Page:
This is all false.
The viscosity of the oil has nothing to do with the drug dissolved in it. The stuff you had may have been 'thick' for another reason, but it wasnt because of the drug. You cant make a blanket statement about "the oil" used for a test e solution* (not suspension). All diffrenent kinds of oil are used. With varying degrees of viscosity, though Im not sure you can even notice it when injecting (I could be wrong on that, I just dont know).
Further, Ive drawn oil based steroids through insulin syringes before. And injecting with an insulin syringe is no problem either. The physics of the the very small barrel and very small needle allow this to happen. Diameter of the plunger, length of the needle (most importantly), and guage all effect the flow. Obviously injecting is much easier than drawing, but it can be done.
The speed of the oil coming out of a 23g is definitely not the problem here. First of all, a smaller guage will force a slower injection, which is desirable. Injecting too fast can create discomfort. The maximum speed the oil is going to come out of a 29g is a lot slower than that of an 18g. So I think your theory is plain wrong on that. You can test if it youd like.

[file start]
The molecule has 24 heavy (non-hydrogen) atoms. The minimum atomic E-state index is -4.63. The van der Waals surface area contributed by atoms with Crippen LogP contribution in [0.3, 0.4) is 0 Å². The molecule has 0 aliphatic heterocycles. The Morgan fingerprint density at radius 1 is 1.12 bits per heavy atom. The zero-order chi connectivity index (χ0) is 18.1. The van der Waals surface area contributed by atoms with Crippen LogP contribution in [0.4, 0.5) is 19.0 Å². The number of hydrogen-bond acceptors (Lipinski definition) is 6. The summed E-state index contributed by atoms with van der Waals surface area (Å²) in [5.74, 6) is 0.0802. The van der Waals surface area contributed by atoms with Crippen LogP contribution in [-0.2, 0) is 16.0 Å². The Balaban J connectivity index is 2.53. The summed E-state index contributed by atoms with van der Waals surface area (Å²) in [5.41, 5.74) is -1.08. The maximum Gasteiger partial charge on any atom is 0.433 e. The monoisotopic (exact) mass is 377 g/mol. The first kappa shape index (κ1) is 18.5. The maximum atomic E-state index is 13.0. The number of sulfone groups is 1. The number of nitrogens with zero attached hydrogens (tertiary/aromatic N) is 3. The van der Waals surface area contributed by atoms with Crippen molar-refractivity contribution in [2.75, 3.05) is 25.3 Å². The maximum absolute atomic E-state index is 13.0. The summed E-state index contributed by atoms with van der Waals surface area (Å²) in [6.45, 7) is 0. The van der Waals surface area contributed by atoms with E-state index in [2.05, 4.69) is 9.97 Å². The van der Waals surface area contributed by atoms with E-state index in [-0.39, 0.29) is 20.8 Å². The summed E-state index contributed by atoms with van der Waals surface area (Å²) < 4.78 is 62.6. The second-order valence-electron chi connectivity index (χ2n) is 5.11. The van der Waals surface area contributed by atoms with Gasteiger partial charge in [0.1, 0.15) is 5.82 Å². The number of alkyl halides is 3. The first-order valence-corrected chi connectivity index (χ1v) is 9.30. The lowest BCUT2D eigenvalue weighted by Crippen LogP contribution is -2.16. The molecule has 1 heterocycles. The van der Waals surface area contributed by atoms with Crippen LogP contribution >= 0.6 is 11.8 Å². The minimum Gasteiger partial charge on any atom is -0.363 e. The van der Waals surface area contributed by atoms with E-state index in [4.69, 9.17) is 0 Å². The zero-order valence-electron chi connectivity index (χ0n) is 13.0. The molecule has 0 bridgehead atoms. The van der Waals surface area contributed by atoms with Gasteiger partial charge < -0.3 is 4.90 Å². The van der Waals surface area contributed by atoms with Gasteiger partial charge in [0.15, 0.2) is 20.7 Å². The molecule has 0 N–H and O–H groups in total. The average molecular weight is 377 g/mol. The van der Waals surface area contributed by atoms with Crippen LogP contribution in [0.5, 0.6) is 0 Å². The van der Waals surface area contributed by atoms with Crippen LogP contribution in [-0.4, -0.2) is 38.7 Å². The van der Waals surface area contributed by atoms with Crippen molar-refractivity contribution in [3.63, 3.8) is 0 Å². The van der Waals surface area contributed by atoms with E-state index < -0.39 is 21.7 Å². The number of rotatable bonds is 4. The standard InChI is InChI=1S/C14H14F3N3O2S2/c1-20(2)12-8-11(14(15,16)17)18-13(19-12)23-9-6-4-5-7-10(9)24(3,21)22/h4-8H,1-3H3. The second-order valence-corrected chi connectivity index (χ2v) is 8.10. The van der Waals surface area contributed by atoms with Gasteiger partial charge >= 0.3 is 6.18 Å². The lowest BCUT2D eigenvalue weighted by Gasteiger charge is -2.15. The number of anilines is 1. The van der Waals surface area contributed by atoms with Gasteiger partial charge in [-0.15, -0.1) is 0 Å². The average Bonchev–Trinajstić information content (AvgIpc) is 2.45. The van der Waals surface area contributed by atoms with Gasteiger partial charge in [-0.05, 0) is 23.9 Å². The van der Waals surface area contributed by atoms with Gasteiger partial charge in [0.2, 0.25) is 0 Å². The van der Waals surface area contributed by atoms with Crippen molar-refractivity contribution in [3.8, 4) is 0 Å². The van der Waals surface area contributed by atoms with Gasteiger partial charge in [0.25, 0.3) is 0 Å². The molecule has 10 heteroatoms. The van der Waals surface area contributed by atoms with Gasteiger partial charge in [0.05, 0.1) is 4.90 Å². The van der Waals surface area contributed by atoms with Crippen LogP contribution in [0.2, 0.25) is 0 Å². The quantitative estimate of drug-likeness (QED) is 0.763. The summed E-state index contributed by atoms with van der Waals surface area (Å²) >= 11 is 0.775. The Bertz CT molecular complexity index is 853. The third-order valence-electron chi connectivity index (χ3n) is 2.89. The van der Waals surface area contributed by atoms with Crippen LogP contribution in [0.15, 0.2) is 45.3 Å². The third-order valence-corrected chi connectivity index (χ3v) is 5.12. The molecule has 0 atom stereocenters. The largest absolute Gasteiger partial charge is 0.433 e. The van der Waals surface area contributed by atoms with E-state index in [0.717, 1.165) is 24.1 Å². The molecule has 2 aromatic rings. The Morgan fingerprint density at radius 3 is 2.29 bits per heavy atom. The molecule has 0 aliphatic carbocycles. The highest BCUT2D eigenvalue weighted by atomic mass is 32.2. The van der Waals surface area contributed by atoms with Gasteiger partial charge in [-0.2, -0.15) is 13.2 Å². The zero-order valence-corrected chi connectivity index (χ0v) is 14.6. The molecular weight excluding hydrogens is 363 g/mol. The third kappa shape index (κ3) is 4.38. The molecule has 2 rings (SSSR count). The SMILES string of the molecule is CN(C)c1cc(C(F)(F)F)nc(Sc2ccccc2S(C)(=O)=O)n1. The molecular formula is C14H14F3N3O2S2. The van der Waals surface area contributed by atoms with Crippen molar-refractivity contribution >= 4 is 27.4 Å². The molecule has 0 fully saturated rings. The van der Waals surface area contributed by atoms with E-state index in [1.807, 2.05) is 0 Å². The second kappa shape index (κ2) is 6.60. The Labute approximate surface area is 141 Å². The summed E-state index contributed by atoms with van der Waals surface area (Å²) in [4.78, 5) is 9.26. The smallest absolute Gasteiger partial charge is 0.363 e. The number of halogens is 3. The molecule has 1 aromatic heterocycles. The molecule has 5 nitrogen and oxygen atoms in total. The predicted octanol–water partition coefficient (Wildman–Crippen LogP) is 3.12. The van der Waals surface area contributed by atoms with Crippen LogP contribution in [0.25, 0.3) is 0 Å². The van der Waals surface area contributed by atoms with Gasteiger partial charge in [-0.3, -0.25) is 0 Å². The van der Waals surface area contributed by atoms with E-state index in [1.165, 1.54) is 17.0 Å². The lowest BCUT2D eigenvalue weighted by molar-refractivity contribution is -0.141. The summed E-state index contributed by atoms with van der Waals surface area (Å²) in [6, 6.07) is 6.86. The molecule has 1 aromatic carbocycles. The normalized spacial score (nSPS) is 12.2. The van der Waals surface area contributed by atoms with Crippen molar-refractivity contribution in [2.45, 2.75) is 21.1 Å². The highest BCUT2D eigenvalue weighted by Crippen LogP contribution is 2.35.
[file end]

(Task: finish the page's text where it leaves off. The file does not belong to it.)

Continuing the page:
Take a 3ml barrel. Get a 18g or 20g and time how long it takes to squirt 3ml out while pushing as hard as you can. Then take a 25g attached to a 3ml barrel and try again. See which one fills up the bowl faster. Pushing as hard as possible (a bit imprecise but I think there will be a diffrence.